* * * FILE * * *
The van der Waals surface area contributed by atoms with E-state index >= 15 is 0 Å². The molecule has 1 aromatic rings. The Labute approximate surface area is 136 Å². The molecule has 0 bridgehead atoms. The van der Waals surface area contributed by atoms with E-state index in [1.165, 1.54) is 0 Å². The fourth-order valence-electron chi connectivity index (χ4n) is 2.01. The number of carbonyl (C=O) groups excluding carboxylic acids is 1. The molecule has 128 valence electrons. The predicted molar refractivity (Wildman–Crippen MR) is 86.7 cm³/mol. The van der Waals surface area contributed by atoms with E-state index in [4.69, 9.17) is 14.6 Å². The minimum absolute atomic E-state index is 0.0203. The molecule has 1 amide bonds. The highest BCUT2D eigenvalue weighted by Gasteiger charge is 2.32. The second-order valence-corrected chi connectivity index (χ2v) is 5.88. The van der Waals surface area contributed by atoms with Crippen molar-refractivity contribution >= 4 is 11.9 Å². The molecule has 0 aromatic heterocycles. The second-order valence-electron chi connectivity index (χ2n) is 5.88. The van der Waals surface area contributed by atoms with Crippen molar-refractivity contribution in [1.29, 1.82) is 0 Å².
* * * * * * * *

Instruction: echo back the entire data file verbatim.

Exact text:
The van der Waals surface area contributed by atoms with E-state index >= 15 is 0 Å². The molecule has 1 aromatic rings. The Labute approximate surface area is 136 Å². The molecule has 0 bridgehead atoms. The van der Waals surface area contributed by atoms with E-state index in [1.165, 1.54) is 0 Å². The fourth-order valence-electron chi connectivity index (χ4n) is 2.01. The number of carbonyl (C=O) groups excluding carboxylic acids is 1. The molecule has 128 valence electrons. The predicted molar refractivity (Wildman–Crippen MR) is 86.7 cm³/mol. The van der Waals surface area contributed by atoms with E-state index in [4.69, 9.17) is 14.6 Å². The minimum absolute atomic E-state index is 0.0203. The molecule has 1 amide bonds. The highest BCUT2D eigenvalue weighted by Gasteiger charge is 2.32. The second-order valence-corrected chi connectivity index (χ2v) is 5.88. The van der Waals surface area contributed by atoms with Crippen molar-refractivity contribution >= 4 is 11.9 Å². The molecule has 0 aromatic heterocycles. The second-order valence-electron chi connectivity index (χ2n) is 5.88. The van der Waals surface area contributed by atoms with Crippen molar-refractivity contribution in [1.29, 1.82) is 0 Å².